Alan Kreider was a special man. When I knew him he was a relatively tall skinny man with grey hair, a near perfect match to his wife Eleanor. Alan was many things over the course of his life, but was primarily a professor and a missionary. He was an excellent scholar of church history, focusing primarily on the time period from the time of Jesus to about 400ce, a period known as the Early Church. He taught at numerous schools here in the U.S. and in England, most recently at AMBS, which is where I came to know him. In London, England he and his wife spent about 25 years as Mennonite missionaries. Now while it might seem hard to connect these two parts of Alan’s life, they are in fact intimately woven together in a profound way.
After Jesus lived and died, the movement that grew after him was one that lived on the margins of both Jewish and Roman society. It was often shunned, if not outright illegal. It was this loose network of house churches that collected a wide range of people from society. Between 300ce and 400ce this changed. In a period of about 60-70 years, Christianity went from being illegal to being the official religion of the Roman Empire. This shift marks the beginning of something called Christendom.
Over the next 1700 years or so, Christendom spread in many forms throughout Western Europe and around the world. Christendom can be seen in many ways. Sometimes it is a geographical region (think of Robin Hood saying, “in all of Christendom…”). It’s also an all-encompassing religious institution that exerts control over every aspect of life. It determines the social norms for all of society. Also, for the majority of that time, Christendom was the merger of the church and the government. This meant that, among other things, your taxes supported the church and church doctrine was enforceable by local law enforcement. It should also be said, however, that even though Christendom uses the language of Jesus and the Bible, in reality Christendom may or may not look anything like the Jesus of the Bible or the first followers in the Early Church. And in fact, our Anabaptist ancestors said that Christendom looked so little like Jesus that we needed to break away from it. More on that in a bit.
England is one of the places in the Western world that was dominated by Christendom for 1500 years. While there are certain vestiges of it still around, England is also clearly one of the places where Christendom has completely fallen apart and no longer holds the power and control over society that it used to. As missionaries in that landscape, Alan and Eleanor were confronted with trying to answer the question of what it means to be the church in a world where the church is no longer the center of society and must figure out how to live on the margins again. Fortunately, Alan knew a thing or two about another period in time when Christians and Christianity was not the center of society or the world.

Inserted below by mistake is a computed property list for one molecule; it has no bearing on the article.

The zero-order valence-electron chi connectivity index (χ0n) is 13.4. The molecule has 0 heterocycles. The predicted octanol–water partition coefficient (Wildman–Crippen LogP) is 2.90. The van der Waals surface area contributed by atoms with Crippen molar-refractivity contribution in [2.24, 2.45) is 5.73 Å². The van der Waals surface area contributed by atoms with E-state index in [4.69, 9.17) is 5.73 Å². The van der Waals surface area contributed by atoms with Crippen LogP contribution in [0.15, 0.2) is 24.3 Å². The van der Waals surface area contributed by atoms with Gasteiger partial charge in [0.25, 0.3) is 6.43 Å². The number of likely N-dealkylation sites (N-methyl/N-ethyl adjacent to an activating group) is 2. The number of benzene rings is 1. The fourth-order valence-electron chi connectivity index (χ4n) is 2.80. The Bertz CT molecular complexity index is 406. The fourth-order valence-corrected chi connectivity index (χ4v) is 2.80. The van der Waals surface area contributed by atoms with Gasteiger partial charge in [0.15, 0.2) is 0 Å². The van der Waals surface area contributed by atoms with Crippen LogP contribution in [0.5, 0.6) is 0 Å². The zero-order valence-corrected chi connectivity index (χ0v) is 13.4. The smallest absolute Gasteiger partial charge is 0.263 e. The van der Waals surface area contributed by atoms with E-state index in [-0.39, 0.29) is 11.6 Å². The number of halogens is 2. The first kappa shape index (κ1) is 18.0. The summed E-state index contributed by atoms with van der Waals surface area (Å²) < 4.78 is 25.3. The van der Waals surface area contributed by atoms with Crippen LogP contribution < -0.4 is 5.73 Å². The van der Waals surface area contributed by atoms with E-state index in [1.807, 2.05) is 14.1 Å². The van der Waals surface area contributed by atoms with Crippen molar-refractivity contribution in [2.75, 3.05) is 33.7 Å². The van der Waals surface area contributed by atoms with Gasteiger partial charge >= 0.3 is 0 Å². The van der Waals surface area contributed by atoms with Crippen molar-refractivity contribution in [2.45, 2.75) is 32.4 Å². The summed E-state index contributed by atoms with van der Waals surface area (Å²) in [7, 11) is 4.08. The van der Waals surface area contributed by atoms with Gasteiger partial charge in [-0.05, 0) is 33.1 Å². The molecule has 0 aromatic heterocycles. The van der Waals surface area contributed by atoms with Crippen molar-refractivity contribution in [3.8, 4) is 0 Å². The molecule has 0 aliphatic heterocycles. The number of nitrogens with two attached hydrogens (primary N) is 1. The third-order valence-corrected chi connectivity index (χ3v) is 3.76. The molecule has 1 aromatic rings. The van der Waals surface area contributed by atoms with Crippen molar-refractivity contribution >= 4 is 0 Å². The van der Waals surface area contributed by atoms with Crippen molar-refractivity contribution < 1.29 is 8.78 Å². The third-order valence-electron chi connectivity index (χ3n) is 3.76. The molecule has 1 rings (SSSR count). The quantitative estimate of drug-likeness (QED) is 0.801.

Alan had a deep and scholarly knowledge about the Early Church, but the pursuit of that knowledge was not merely academic. He had a conviction that Christendom is falling apart. This system of dominance of Western societies (and many other societies for that matter) is crumbling, and do-ing so quickly. For Alan, the question was not how can we prop up this crumbling system, but rather how can we faith-fully be the church of Jesus Christ on the margins? When answering that question, he applied what he knew about the first Christians who were very good at doing just that.
What’s more, Alan drew wisdom from our Anabaptist tradition as well. Yes, the Early Church knew how to live on the margins of society. However, for about 500 years or so now, our Anabaptist ancestors have rather boldly claimed that Christendom, in reality, did not match up very well with the Jesus we find in scripture. It is our tradition, and was one of the first in the modern era to say that this all-encompassing merger of church and state and society is actually a distortion of Jesus and his Gospel and not a fulfillment of it. All of this put together means that we might not only welcome the downfall of Christendom, but that we have very good reasons to think that our tradition in particular has something very meaningful to contribute to the new landscape of Christianity that is being ushered in.
Alan was a man who knew history well, but who also understood how it can inspire us and energize us to be agents of the amazingly good news of Jesus Christ right in our own neighborhoods and workplaces and coffee shops and schools. He was a man who was infectiously hopeful about the world that we inhabit and supremely grateful for every minute that God gives us to take another breath.
As I’ve been remembering him in the last several weeks, I’ve been going back to watch some videos of him speaking, reading through some old notes from classes, and even beginning to read his last published book. As I’ve done this I have been shown just how much his worldview has shaped mine. I have also been inspired once again for the work of being the church. I have been reminded of just how exciting and life-giving the calling is, that every sin-gle one of us as disciples has to go out into this world, build relationships and invite people into another way of living.
If you want a taste of Alan, you can follow this youtube link to an excerpt from one of his presentations. https://www.youtube.com/watch?v=2T7yb3WQ3G8
Each month for our newsletter Pastor Alan writes a short article on a variety of topics. At times he will also create a video version of the article.